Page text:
Three reasons why I’m not mad at The Daily Beast for calling journalism degrees useless

Well, that looks promising.

Journalism tops The Daily Beast’s gallery of the 20 most useless degrees and journalists on twitter are abuzz about the harsh designation. But come on guys, one day we’re going to have to be honest with ourselves and admit that the chances of landing a journalism job right out of school are only slightly better than being drafted into the NFL.

Don’t get me wrong, I love journalism, but speaking from the perspective of a veteran job searcher, I’d think twice before choosing journalism (or anthropology) as your primary major/career choice.

Here’s three reasons why:

3. In 2007, the blog Papercuts set out to track the decline of newspaper jobs. Fours years and 38,000 layed-off journalists later, the only positive thing they can say is, “The most remarkable thing about 2010 was the great decrease in the number of layoffs: There were more than 14,000 reported layoffs in 2008 and 2009, and not even 3,000 reported layoffs in 2010.”

Well, once you lay off most of your staff, you get to a point where there’s no one else you can lay off…(then comes the hamster wheel).

2. Last month, the market research group IBISWorld released a report calling newspaper one of the industries that will “decline even after the economy revives.” They cite industry stagnation, a crappy business model and increased use of the web as reasons things won’t be looking up for newspapers anytime soon. If that’s not enough to convince you to change your major right now, think about this: Other industries on the “mostly likely to be even crappier in the future” were mills and landline phones.

1. You don’t need a journalism degree to be a journalist. Just read this article by Lynn O’Shaughnessy on why it’s a great time to be a journalism major! …If anything, it’ll make you feel especially stupid for doing 116 credit hours and countless nights at your university paper for no pay, while a taxi dispatcher gets snatched up by a major paper because of her viral videos on YouTube. 78,000 journalism grads…and the job goes toooo…not one of them.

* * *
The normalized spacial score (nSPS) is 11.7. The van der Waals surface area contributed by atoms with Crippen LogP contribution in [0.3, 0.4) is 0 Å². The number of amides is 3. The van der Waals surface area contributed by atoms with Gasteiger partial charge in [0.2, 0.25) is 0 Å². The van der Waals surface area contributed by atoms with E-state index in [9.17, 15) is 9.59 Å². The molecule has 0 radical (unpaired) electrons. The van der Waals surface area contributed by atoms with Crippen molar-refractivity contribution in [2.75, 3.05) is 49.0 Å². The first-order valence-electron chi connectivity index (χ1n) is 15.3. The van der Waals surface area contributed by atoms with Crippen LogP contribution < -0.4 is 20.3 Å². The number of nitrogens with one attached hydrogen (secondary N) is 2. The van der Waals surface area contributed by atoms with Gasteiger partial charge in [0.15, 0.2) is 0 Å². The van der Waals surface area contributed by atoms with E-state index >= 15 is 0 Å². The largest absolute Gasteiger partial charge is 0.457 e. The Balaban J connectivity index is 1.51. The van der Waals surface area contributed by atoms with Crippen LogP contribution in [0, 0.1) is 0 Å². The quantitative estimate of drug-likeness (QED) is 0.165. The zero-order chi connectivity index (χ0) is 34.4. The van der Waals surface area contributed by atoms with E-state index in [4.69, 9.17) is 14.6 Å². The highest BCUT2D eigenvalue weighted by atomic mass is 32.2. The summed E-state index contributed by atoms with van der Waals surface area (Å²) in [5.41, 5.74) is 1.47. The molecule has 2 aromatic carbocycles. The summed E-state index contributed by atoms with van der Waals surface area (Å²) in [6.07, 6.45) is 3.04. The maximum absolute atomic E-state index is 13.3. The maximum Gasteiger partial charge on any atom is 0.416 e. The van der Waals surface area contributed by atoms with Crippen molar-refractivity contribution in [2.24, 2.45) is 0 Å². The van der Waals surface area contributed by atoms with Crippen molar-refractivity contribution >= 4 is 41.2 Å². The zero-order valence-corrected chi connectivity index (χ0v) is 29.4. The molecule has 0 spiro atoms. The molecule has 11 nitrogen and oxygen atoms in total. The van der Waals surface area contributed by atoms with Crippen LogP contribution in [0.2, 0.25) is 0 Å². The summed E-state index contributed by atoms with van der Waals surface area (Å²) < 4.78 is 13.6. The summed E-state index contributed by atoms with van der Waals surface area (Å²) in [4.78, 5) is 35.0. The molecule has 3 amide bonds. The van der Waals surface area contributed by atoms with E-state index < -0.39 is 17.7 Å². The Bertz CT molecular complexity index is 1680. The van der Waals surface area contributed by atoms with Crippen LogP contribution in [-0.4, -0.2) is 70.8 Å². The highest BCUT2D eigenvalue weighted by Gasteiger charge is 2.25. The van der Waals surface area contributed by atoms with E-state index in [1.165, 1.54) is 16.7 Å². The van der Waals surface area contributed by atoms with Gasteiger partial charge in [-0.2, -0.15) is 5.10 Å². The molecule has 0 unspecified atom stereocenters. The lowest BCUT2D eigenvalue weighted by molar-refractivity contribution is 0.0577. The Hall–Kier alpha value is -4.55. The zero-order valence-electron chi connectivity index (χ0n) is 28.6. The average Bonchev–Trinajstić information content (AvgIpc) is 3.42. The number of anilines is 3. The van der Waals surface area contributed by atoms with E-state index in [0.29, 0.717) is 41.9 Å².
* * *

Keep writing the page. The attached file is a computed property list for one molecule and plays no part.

If you’re like me though and you still really want to do it despite the bleak outlook, check back here in a few weeks when I post “Tips for new grads.”

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4 comments
  1. I hope journalism doesn’t lose ALL its journalists.

  2. Laura said:

    “#1. You don’t need a journalism degree to be a journalist.”

    Truer words were never spoken. However, I still believe a journalism education preps you for being a journalist better than anything else possibly could. Sure, you can eventually figure out ethical issues, how to talk to important people on sensitive subjects, AP style and all that. But having an education in that prior to joining the workforce, I think, sets you at an advantage. Maybe I’m a purist, but I’ve seen one too many English majors get thrust in the position of journalist only to flub it up. Royally.

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